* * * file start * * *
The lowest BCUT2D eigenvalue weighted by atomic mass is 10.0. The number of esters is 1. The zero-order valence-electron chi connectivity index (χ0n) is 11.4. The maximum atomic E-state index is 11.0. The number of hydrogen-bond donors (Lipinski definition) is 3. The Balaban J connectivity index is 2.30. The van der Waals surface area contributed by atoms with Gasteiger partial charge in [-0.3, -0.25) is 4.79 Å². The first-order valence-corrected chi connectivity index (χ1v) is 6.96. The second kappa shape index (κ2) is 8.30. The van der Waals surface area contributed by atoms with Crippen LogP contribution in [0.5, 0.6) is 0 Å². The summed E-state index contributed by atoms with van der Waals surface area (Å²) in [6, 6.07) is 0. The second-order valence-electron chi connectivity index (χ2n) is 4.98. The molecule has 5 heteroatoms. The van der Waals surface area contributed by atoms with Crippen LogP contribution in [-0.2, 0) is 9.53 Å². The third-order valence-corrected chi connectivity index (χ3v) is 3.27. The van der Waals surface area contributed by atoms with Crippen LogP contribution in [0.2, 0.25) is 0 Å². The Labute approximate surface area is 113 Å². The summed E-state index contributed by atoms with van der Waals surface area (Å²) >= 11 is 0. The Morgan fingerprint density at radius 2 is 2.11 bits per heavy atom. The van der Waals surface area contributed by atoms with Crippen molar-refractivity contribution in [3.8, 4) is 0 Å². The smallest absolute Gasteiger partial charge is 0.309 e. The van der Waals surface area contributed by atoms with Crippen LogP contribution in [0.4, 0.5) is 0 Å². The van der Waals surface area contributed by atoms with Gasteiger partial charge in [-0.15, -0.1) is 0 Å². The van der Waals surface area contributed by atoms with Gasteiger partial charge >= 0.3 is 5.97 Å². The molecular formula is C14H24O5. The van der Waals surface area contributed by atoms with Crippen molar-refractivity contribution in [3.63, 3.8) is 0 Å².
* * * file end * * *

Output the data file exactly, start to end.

The lowest BCUT2D eigenvalue weighted by atomic mass is 10.0. The number of esters is 1. The zero-order valence-electron chi connectivity index (χ0n) is 11.4. The maximum atomic E-state index is 11.0. The number of hydrogen-bond donors (Lipinski definition) is 3. The Balaban J connectivity index is 2.30. The van der Waals surface area contributed by atoms with Gasteiger partial charge in [-0.3, -0.25) is 4.79 Å². The first-order valence-corrected chi connectivity index (χ1v) is 6.96. The second kappa shape index (κ2) is 8.30. The van der Waals surface area contributed by atoms with Crippen LogP contribution in [0.5, 0.6) is 0 Å². The summed E-state index contributed by atoms with van der Waals surface area (Å²) in [6, 6.07) is 0. The second-order valence-electron chi connectivity index (χ2n) is 4.98. The molecule has 5 heteroatoms. The van der Waals surface area contributed by atoms with Crippen LogP contribution in [-0.2, 0) is 9.53 Å². The third-order valence-corrected chi connectivity index (χ3v) is 3.27. The van der Waals surface area contributed by atoms with Crippen LogP contribution in [0.2, 0.25) is 0 Å². The Labute approximate surface area is 113 Å². The summed E-state index contributed by atoms with van der Waals surface area (Å²) >= 11 is 0. The Morgan fingerprint density at radius 2 is 2.11 bits per heavy atom. The van der Waals surface area contributed by atoms with Crippen molar-refractivity contribution in [3.8, 4) is 0 Å². The smallest absolute Gasteiger partial charge is 0.309 e. The van der Waals surface area contributed by atoms with Crippen LogP contribution in [0.4, 0.5) is 0 Å². The van der Waals surface area contributed by atoms with Gasteiger partial charge in [-0.15, -0.1) is 0 Å². The van der Waals surface area contributed by atoms with Gasteiger partial charge >= 0.3 is 5.97 Å². The molecular formula is C14H24O5. The van der Waals surface area contributed by atoms with Crippen molar-refractivity contribution in [3.63, 3.8) is 0 Å².